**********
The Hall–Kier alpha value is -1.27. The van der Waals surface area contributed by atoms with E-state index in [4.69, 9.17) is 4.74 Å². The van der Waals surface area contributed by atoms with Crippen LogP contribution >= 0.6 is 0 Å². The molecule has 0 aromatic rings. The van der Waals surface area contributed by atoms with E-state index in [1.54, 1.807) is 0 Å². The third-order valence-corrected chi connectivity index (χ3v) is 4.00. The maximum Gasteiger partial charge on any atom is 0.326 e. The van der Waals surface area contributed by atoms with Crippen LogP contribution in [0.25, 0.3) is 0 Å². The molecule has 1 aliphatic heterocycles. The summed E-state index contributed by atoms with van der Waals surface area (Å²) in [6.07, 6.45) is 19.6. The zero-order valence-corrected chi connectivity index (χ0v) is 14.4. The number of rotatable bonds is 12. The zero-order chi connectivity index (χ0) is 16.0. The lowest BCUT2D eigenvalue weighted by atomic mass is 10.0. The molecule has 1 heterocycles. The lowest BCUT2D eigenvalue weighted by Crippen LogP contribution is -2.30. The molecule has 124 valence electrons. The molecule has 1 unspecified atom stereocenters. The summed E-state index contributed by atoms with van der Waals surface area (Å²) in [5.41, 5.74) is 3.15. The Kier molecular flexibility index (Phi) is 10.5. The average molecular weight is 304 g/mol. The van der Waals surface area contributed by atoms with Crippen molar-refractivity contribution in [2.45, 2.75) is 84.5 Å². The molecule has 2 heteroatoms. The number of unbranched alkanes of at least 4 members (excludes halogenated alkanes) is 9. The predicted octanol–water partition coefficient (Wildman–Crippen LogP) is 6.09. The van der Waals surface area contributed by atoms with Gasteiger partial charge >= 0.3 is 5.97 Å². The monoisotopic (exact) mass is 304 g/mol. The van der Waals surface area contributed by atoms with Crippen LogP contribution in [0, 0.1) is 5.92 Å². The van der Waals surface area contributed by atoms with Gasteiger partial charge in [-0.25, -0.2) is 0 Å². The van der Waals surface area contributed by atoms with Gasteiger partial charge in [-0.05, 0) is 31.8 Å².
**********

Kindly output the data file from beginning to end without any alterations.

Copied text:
The Hall–Kier alpha value is -1.27. The van der Waals surface area contributed by atoms with E-state index in [4.69, 9.17) is 4.74 Å². The van der Waals surface area contributed by atoms with Crippen LogP contribution >= 0.6 is 0 Å². The molecule has 0 aromatic rings. The van der Waals surface area contributed by atoms with E-state index in [1.54, 1.807) is 0 Å². The third-order valence-corrected chi connectivity index (χ3v) is 4.00. The maximum Gasteiger partial charge on any atom is 0.326 e. The van der Waals surface area contributed by atoms with Crippen LogP contribution in [0.25, 0.3) is 0 Å². The molecule has 1 aliphatic heterocycles. The summed E-state index contributed by atoms with van der Waals surface area (Å²) in [6.07, 6.45) is 19.6. The zero-order valence-corrected chi connectivity index (χ0v) is 14.4. The number of rotatable bonds is 12. The zero-order chi connectivity index (χ0) is 16.0. The lowest BCUT2D eigenvalue weighted by atomic mass is 10.0. The molecule has 1 heterocycles. The lowest BCUT2D eigenvalue weighted by Crippen LogP contribution is -2.30. The molecule has 124 valence electrons. The molecule has 1 unspecified atom stereocenters. The summed E-state index contributed by atoms with van der Waals surface area (Å²) in [5.41, 5.74) is 3.15. The Kier molecular flexibility index (Phi) is 10.5. The average molecular weight is 304 g/mol. The van der Waals surface area contributed by atoms with Crippen molar-refractivity contribution in [2.45, 2.75) is 84.5 Å². The molecule has 2 heteroatoms. The number of unbranched alkanes of at least 4 members (excludes halogenated alkanes) is 9. The predicted octanol–water partition coefficient (Wildman–Crippen LogP) is 6.09. The van der Waals surface area contributed by atoms with Gasteiger partial charge >= 0.3 is 5.97 Å². The monoisotopic (exact) mass is 304 g/mol. The van der Waals surface area contributed by atoms with Crippen LogP contribution in [0, 0.1) is 5.92 Å². The van der Waals surface area contributed by atoms with Gasteiger partial charge in [-0.25, -0.2) is 0 Å². The van der Waals surface area contributed by atoms with Gasteiger partial charge in [-0.05, 0) is 31.8 Å².